A question for a linguist

Baker, John JBaker at STRADLEY.COM
Fri Jan 19 17:22:25 UTC 2001

        The earliest example with which I am familiar is in W.H. Auden's
poem, The Unknown Citizen, which I believe is from March 1939:

>>Except for the War till the day he retired
He worked in a factory and never got fired,
But satisfied his employers, Fudge Motors Inc.
Yet he wasn't a scab or odd in his views,
For his Union reports that he paid his dues,
(Our report on his Union shows it was sound)
And our Social Psychology workers found
That he was popular with his mates and liked a drink.<<

        I believe that the current tendency to pronounce "inc." as "ink"
derives from the need of lawyers (like myself) to be clear as to whether
they mean "incorporated" in the full or the abbreviated form.  I don't know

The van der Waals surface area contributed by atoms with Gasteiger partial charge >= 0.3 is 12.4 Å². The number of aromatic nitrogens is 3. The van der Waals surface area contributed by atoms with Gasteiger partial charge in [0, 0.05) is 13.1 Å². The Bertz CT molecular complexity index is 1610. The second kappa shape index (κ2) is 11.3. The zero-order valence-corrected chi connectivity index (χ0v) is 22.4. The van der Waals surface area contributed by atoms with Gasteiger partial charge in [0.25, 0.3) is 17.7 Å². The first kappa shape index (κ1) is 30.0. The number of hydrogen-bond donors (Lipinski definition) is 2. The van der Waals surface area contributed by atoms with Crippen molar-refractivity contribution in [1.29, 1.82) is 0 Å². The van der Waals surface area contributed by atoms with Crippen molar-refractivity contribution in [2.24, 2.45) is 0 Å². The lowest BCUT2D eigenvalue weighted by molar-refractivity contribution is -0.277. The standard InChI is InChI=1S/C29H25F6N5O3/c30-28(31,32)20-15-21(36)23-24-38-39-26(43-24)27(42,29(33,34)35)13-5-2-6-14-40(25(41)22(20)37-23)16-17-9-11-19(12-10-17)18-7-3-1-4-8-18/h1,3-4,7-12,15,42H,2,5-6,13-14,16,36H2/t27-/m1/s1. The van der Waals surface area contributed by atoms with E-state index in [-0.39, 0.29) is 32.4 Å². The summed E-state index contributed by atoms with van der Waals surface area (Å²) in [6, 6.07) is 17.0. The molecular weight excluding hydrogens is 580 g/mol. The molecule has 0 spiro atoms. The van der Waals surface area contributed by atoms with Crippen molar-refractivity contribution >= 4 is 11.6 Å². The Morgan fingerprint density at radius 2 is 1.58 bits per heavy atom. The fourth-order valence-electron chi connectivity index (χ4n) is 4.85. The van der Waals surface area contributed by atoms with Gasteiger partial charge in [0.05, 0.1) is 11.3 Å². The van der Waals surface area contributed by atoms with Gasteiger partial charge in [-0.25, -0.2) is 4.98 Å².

of any good reason to say "ink" unless you are in law or a related field,
and I usually heard it in the full form until I began practising in 1985.

John Baker

> -----Original Message-----
> From: Luanne von Schneidemesser [SMTP:lvonschn at FACSTAFF.WISC.EDU]
> Sent: Friday, January 19, 2001 12:08 PM
> Subject:      Fwd: A question for a linguist
> Could someone help with this question?
> Thanks.
> Luanne
> >
> >>I would like to know when the abbreviation "inc." for incorporated began
> >>being pronounced as "ink" as opposed to "incorporated".
> >>
> >

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